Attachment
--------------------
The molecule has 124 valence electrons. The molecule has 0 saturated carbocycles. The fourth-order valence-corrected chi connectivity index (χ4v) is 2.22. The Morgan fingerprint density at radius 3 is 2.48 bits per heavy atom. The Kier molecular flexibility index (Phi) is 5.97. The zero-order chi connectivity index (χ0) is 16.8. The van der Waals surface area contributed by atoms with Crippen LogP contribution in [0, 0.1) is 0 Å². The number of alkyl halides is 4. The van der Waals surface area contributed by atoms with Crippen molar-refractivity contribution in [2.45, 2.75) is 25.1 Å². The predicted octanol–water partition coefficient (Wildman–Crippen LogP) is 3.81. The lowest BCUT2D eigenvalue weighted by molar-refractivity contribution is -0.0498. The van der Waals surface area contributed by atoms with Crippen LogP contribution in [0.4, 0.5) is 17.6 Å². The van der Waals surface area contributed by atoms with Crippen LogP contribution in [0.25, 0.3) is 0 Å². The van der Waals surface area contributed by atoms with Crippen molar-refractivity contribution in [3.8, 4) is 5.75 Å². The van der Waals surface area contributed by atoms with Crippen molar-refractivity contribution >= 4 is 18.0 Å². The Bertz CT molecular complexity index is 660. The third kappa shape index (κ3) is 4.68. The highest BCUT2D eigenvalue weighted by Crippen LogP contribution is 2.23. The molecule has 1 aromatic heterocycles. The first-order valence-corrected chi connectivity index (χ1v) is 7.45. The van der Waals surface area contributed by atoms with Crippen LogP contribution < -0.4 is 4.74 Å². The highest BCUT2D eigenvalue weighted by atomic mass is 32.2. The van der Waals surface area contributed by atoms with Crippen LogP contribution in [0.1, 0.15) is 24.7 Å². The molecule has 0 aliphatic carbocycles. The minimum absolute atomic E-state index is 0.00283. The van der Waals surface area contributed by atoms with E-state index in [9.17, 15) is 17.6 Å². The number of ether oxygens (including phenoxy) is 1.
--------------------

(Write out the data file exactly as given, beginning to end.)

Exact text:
The molecule has 124 valence electrons. The molecule has 0 saturated carbocycles. The fourth-order valence-corrected chi connectivity index (χ4v) is 2.22. The Morgan fingerprint density at radius 3 is 2.48 bits per heavy atom. The Kier molecular flexibility index (Phi) is 5.97. The zero-order chi connectivity index (χ0) is 16.8. The van der Waals surface area contributed by atoms with Crippen LogP contribution in [0, 0.1) is 0 Å². The number of alkyl halides is 4. The van der Waals surface area contributed by atoms with Crippen molar-refractivity contribution in [2.45, 2.75) is 25.1 Å². The predicted octanol–water partition coefficient (Wildman–Crippen LogP) is 3.81. The lowest BCUT2D eigenvalue weighted by molar-refractivity contribution is -0.0498. The van der Waals surface area contributed by atoms with Crippen LogP contribution in [0.4, 0.5) is 17.6 Å². The van der Waals surface area contributed by atoms with Crippen LogP contribution in [0.25, 0.3) is 0 Å². The van der Waals surface area contributed by atoms with Crippen molar-refractivity contribution in [3.8, 4) is 5.75 Å². The van der Waals surface area contributed by atoms with Crippen molar-refractivity contribution >= 4 is 18.0 Å². The Bertz CT molecular complexity index is 660. The third kappa shape index (κ3) is 4.68. The highest BCUT2D eigenvalue weighted by Crippen LogP contribution is 2.23. The molecule has 1 aromatic heterocycles. The first-order valence-corrected chi connectivity index (χ1v) is 7.45. The van der Waals surface area contributed by atoms with Crippen LogP contribution < -0.4 is 4.74 Å². The highest BCUT2D eigenvalue weighted by atomic mass is 32.2. The van der Waals surface area contributed by atoms with Crippen LogP contribution in [0.1, 0.15) is 24.7 Å². The molecule has 0 aliphatic carbocycles. The minimum absolute atomic E-state index is 0.00283. The van der Waals surface area contributed by atoms with E-state index in [9.17, 15) is 17.6 Å². The number of ether oxygens (including phenoxy) is 1.